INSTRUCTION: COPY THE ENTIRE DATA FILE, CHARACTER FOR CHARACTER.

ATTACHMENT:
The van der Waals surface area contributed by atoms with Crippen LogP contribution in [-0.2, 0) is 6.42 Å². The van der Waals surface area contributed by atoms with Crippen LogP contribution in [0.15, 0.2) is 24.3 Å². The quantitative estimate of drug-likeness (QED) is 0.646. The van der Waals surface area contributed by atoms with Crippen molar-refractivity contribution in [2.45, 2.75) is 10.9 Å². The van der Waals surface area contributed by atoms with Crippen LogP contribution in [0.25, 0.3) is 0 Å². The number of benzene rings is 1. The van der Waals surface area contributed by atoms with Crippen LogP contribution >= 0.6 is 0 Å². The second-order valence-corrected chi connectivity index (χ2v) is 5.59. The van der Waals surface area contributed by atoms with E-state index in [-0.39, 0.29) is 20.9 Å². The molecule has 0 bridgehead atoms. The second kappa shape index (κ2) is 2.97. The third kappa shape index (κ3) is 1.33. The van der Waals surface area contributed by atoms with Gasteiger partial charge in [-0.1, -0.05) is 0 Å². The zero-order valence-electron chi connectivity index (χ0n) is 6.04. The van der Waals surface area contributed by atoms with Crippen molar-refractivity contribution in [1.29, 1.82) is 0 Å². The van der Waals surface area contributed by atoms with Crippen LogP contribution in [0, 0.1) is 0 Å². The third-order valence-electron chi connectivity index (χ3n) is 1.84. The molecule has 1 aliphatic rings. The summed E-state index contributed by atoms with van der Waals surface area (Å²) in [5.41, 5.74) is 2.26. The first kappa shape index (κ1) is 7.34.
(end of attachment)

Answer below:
The van der Waals surface area contributed by atoms with Crippen LogP contribution in [-0.2, 0) is 6.42 Å². The van der Waals surface area contributed by atoms with Crippen LogP contribution in [0.15, 0.2) is 24.3 Å². The quantitative estimate of drug-likeness (QED) is 0.646. The van der Waals surface area contributed by atoms with Crippen molar-refractivity contribution in [2.45, 2.75) is 10.9 Å². The van der Waals surface area contributed by atoms with Crippen LogP contribution in [0.25, 0.3) is 0 Å². The number of benzene rings is 1. The van der Waals surface area contributed by atoms with Crippen LogP contribution >= 0.6 is 0 Å². The second-order valence-corrected chi connectivity index (χ2v) is 5.59. The van der Waals surface area contributed by atoms with E-state index in [-0.39, 0.29) is 20.9 Å². The molecule has 0 bridgehead atoms. The second kappa shape index (κ2) is 2.97. The third kappa shape index (κ3) is 1.33. The van der Waals surface area contributed by atoms with Gasteiger partial charge in [-0.1, -0.05) is 0 Å². The zero-order valence-electron chi connectivity index (χ0n) is 6.04. The van der Waals surface area contributed by atoms with Crippen molar-refractivity contribution in [1.29, 1.82) is 0 Å². The van der Waals surface area contributed by atoms with Crippen LogP contribution in [0, 0.1) is 0 Å². The third-order valence-electron chi connectivity index (χ3n) is 1.84. The molecule has 1 aliphatic rings. The summed E-state index contributed by atoms with van der Waals surface area (Å²) in [5.41, 5.74) is 2.26. The first kappa shape index (κ1) is 7.34.